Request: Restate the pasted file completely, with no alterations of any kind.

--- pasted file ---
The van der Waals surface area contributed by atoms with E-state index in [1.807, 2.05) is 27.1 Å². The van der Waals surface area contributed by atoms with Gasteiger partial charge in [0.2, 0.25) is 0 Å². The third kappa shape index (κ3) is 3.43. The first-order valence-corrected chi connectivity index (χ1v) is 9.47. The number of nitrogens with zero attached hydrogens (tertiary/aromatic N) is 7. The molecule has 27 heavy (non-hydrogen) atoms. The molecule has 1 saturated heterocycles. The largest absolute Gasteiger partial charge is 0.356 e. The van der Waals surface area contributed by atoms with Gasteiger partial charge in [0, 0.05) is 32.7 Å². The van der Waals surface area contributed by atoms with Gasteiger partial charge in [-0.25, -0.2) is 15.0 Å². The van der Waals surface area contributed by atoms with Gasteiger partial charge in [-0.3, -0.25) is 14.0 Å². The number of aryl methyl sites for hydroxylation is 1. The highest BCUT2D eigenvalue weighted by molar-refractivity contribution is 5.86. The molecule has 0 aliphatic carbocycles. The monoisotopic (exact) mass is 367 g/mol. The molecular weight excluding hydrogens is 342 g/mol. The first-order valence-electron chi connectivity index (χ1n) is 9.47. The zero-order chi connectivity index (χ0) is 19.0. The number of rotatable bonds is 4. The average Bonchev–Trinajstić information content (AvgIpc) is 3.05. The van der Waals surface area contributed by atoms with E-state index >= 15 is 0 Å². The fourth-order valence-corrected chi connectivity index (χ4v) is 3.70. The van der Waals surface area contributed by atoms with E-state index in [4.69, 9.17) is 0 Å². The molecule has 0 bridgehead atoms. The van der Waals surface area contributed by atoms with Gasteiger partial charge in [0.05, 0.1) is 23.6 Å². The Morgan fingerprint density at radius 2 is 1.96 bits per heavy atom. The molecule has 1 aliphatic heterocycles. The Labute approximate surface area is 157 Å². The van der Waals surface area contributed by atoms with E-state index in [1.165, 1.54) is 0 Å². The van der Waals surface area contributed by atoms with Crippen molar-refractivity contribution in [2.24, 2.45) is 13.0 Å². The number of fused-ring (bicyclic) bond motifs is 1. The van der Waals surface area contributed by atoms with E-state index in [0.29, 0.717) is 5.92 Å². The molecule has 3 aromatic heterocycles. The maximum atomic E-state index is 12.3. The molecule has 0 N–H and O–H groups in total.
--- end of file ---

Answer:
The van der Waals surface area contributed by atoms with E-state index in [1.807, 2.05) is 27.1 Å². The van der Waals surface area contributed by atoms with Gasteiger partial charge in [0.2, 0.25) is 0 Å². The third kappa shape index (κ3) is 3.43. The first-order valence-corrected chi connectivity index (χ1v) is 9.47. The number of nitrogens with zero attached hydrogens (tertiary/aromatic N) is 7. The molecule has 27 heavy (non-hydrogen) atoms. The molecule has 1 saturated heterocycles. The largest absolute Gasteiger partial charge is 0.356 e. The van der Waals surface area contributed by atoms with Gasteiger partial charge in [0, 0.05) is 32.7 Å². The van der Waals surface area contributed by atoms with Gasteiger partial charge in [-0.25, -0.2) is 15.0 Å². The van der Waals surface area contributed by atoms with Gasteiger partial charge in [-0.3, -0.25) is 14.0 Å². The number of aryl methyl sites for hydroxylation is 1. The highest BCUT2D eigenvalue weighted by molar-refractivity contribution is 5.86. The molecule has 0 aliphatic carbocycles. The monoisotopic (exact) mass is 367 g/mol. The molecular weight excluding hydrogens is 342 g/mol. The first-order valence-electron chi connectivity index (χ1n) is 9.47. The zero-order chi connectivity index (χ0) is 19.0. The number of rotatable bonds is 4. The average Bonchev–Trinajstić information content (AvgIpc) is 3.05. The van der Waals surface area contributed by atoms with E-state index >= 15 is 0 Å². The fourth-order valence-corrected chi connectivity index (χ4v) is 3.70. The van der Waals surface area contributed by atoms with E-state index in [4.69, 9.17) is 0 Å². The molecule has 0 bridgehead atoms. The van der Waals surface area contributed by atoms with Gasteiger partial charge in [0.05, 0.1) is 23.6 Å². The Morgan fingerprint density at radius 2 is 1.96 bits per heavy atom. The molecule has 1 aliphatic heterocycles. The Labute approximate surface area is 157 Å². The van der Waals surface area contributed by atoms with E-state index in [1.165, 1.54) is 0 Å². The van der Waals surface area contributed by atoms with Crippen molar-refractivity contribution in [2.24, 2.45) is 13.0 Å². The number of fused-ring (bicyclic) bond motifs is 1. The van der Waals surface area contributed by atoms with E-state index in [0.29, 0.717) is 5.92 Å². The molecule has 3 aromatic heterocycles. The maximum atomic E-state index is 12.3. The molecule has 0 N–H and O–H groups in total.